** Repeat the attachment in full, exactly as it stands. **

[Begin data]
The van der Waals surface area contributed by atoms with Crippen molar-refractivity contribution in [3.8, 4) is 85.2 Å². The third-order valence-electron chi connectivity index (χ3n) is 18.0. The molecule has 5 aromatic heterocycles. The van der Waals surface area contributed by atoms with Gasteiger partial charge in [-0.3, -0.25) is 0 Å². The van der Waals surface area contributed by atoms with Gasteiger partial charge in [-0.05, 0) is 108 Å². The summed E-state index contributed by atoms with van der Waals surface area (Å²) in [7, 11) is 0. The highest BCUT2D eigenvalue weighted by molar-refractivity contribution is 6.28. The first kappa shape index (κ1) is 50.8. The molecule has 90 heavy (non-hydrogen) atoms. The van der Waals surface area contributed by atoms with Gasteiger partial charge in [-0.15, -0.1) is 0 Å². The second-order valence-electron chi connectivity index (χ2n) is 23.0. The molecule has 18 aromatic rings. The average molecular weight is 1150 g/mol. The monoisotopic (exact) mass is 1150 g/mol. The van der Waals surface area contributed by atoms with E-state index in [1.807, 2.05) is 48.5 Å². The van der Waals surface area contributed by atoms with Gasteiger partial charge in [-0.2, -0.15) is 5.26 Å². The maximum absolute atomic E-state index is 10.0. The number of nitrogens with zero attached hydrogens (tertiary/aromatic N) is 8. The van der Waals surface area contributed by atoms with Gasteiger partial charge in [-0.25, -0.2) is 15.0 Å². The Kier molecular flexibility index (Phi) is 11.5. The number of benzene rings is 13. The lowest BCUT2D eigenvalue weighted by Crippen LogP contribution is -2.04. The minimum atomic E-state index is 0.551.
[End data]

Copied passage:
The van der Waals surface area contributed by atoms with Crippen molar-refractivity contribution in [3.8, 4) is 85.2 Å². The third-order valence-electron chi connectivity index (χ3n) is 18.0. The molecule has 5 aromatic heterocycles. The van der Waals surface area contributed by atoms with Gasteiger partial charge in [-0.3, -0.25) is 0 Å². The van der Waals surface area contributed by atoms with Gasteiger partial charge in [-0.05, 0) is 108 Å². The summed E-state index contributed by atoms with van der Waals surface area (Å²) in [7, 11) is 0. The highest BCUT2D eigenvalue weighted by molar-refractivity contribution is 6.28. The first kappa shape index (κ1) is 50.8. The molecule has 90 heavy (non-hydrogen) atoms. The van der Waals surface area contributed by atoms with Gasteiger partial charge in [-0.15, -0.1) is 0 Å². The second-order valence-electron chi connectivity index (χ2n) is 23.0. The molecule has 18 aromatic rings. The average molecular weight is 1150 g/mol. The monoisotopic (exact) mass is 1150 g/mol. The van der Waals surface area contributed by atoms with E-state index in [1.807, 2.05) is 48.5 Å². The van der Waals surface area contributed by atoms with Gasteiger partial charge in [-0.2, -0.15) is 5.26 Å². The maximum absolute atomic E-state index is 10.0. The number of nitrogens with zero attached hydrogens (tertiary/aromatic N) is 8. The van der Waals surface area contributed by atoms with Gasteiger partial charge in [-0.25, -0.2) is 15.0 Å². The Kier molecular flexibility index (Phi) is 11.5. The number of benzene rings is 13. The lowest BCUT2D eigenvalue weighted by Crippen LogP contribution is -2.04. The minimum atomic E-state index is 0.551.